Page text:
There's an interesting article in today's Guardian on a long overdue apology from the British government to gay mathematician Alan Turing, who committed suicide after being chemically castrated by the government.

The story of his life is a reminder of how mathematics can have an important role in society (in this case: in war) and how homophobia may blind people and governments even when faced with genius.

## Friday, September 11, 2009

## Tuesday, September 1, 2009

### Article: The emerging practice of a novice teacher: The roles of his school mathematics images

Jeppe Skott: The emerging practice of a novice teacher: The roles of his school mathematics images, Journal of Mathematics Teacher Education (2001) 4: 3-28.

From a project with four novice teachers including classroom observation and interviews, the author has chosen two episodes from one of the teachers, which sheds light on the connection between the teacher's "school mathematics images" (SMI) ("teachers' idiosyncratic priorities in relation to mathematics, mathematics as a school subject and the teaching and learning of mathematics in school") and their teaching.

The episodes can be interpreted to show that a teacher may very well do things during his teaching that clashes with his stated SMI, because other concerns are more pressing. In this article, one such concern was to build the confidence of a particular student - thus getting the right answer got more important than a full understanding of the process. On the other hand, the author worries that the actions in such situations may be copied to situations in which the more pressing concerns are not present.

The author also introduces another TLA (three letter acronym): CIP. A CIP is a "critical incident of practice", "an instance of [his] decision making in which multiple and possibly conflicting motives of his activity evolved; that were critical to his SMIs; and that were critical to the future development of the classroom interaction and for the students' learning opportunities".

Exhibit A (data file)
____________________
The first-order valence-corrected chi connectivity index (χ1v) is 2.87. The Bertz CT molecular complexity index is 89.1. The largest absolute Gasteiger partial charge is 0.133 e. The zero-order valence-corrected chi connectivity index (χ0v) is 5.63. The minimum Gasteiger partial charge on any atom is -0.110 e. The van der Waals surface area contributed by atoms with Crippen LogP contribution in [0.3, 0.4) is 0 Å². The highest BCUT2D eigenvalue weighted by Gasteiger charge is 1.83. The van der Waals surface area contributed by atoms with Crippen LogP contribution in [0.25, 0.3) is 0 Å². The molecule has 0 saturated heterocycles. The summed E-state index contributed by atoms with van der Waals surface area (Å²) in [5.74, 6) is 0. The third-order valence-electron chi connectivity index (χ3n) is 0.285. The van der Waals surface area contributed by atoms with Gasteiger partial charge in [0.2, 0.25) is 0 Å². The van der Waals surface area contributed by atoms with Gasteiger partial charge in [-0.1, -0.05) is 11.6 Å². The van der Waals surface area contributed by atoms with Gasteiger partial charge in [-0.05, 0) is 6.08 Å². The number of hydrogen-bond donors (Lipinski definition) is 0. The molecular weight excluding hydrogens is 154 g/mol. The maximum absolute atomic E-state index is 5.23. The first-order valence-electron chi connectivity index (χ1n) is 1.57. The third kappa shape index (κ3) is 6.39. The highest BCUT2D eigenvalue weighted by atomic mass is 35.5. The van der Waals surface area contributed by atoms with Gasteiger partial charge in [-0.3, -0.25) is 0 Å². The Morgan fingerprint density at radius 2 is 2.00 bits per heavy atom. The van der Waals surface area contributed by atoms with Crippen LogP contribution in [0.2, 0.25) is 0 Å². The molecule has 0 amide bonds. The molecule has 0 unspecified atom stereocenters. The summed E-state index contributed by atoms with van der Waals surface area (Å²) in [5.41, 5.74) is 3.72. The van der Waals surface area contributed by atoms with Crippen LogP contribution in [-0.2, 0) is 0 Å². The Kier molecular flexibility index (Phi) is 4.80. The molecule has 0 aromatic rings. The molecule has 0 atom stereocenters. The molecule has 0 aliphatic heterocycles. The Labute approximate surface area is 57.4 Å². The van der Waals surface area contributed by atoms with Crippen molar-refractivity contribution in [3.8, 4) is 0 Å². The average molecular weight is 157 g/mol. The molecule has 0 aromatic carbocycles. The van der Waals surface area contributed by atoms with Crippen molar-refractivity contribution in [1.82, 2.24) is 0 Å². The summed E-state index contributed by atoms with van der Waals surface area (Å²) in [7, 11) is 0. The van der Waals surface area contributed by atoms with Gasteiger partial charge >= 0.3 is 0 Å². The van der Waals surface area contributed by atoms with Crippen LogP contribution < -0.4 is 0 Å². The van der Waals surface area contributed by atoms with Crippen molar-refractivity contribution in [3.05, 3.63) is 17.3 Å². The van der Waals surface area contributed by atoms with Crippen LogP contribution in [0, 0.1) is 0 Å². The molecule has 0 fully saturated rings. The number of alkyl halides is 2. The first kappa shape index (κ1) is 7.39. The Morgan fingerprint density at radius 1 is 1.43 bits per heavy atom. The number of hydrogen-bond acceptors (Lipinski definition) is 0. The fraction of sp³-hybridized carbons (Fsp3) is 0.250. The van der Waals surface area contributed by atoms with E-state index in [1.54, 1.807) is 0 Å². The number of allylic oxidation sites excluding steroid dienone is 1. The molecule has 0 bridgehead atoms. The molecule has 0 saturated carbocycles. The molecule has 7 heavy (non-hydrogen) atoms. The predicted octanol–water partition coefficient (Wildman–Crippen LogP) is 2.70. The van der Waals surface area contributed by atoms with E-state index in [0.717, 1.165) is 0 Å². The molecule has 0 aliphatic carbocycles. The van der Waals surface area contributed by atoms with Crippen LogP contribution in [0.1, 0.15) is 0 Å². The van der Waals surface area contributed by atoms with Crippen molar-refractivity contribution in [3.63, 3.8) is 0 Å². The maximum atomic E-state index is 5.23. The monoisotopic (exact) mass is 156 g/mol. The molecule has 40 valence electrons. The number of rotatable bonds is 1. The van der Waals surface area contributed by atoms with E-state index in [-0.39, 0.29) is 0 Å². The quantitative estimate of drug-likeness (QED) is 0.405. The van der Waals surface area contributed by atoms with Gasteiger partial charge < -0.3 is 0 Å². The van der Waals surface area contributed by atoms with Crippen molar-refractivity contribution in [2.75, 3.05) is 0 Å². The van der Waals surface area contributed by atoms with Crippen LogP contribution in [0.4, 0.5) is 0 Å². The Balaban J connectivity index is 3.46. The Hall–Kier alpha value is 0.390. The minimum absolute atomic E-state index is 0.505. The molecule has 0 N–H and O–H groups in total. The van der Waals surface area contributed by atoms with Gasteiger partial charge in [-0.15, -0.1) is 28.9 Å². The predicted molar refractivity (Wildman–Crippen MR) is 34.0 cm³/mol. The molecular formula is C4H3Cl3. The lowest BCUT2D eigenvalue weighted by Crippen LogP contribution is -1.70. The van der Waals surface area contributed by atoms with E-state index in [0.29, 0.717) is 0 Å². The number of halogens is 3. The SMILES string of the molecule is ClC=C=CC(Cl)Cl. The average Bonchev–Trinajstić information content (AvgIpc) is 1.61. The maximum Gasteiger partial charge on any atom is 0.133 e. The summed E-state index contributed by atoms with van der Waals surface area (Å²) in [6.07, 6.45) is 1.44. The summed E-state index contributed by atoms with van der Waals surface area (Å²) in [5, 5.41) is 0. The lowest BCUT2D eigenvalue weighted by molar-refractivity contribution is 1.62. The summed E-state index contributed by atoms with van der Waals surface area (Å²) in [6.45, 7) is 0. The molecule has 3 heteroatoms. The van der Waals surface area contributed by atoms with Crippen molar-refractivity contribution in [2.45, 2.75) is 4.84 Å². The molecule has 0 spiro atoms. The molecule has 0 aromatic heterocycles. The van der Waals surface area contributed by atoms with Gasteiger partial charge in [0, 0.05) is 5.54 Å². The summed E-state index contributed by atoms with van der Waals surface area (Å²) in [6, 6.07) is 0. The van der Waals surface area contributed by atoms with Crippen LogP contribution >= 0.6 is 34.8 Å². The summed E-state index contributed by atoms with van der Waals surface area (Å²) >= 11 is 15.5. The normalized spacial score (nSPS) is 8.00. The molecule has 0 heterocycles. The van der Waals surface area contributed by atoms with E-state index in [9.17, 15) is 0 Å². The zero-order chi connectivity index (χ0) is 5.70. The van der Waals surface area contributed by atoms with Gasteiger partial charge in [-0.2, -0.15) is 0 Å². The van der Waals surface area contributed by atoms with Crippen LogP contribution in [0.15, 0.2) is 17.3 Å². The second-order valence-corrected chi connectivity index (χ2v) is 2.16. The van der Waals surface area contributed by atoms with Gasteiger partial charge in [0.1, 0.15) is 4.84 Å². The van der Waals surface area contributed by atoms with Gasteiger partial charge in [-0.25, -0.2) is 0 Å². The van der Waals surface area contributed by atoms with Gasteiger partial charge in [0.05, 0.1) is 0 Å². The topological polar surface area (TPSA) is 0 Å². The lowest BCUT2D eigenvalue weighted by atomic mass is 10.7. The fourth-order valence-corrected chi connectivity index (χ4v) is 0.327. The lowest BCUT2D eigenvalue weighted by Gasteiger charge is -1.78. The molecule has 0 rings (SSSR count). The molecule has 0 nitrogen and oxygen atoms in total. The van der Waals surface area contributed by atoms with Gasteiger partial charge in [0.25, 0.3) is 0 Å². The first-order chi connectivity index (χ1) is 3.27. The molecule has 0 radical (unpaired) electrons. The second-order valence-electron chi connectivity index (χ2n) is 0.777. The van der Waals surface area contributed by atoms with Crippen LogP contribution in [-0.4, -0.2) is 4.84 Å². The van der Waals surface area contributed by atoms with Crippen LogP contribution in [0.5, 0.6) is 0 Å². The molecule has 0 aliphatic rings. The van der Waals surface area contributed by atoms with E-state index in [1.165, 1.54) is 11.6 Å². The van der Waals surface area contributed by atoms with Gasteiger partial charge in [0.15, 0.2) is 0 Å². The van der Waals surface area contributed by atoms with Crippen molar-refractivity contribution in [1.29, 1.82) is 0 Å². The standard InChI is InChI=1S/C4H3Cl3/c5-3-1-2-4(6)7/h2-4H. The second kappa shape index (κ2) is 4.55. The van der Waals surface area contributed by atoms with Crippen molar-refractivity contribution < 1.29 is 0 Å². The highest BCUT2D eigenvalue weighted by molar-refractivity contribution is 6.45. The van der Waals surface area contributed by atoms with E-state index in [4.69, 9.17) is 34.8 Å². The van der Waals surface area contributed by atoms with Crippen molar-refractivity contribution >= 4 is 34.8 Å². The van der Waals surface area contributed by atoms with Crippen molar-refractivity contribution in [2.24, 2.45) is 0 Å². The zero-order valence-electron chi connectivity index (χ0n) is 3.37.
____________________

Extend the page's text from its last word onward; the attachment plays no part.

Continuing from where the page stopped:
From a project with four novice teachers including classroom observation and interviews, the author has chosen two episodes from one of the teachers, which sheds light on the connection between the teacher's "school mathematics images" (SMI) ("teachers' idiosyncratic priorities in relation to mathematics, mathematics as a school subject and the teaching and learning of mathematics in school") and their teaching.

The episodes can be interpreted to show that a teacher may very well do things during his teaching that clashes with his stated SMI, because other concerns are more pressing. In this article, one such concern was to build the confidence of a particular student - thus getting the right answer got more important than a full understanding of the process. On the other hand, the author worries that the actions in such situations may be copied to situations in which the more pressing concerns are not present.

The author also introduces another TLA (three letter acronym): CIP. A CIP is a "critical incident of practice", "an instance of [his] decision making in which multiple and possibly conflicting motives of his activity evolved; that were critical to his SMIs; and that were critical to the future development of the classroom interaction and for the students' learning opportunities".

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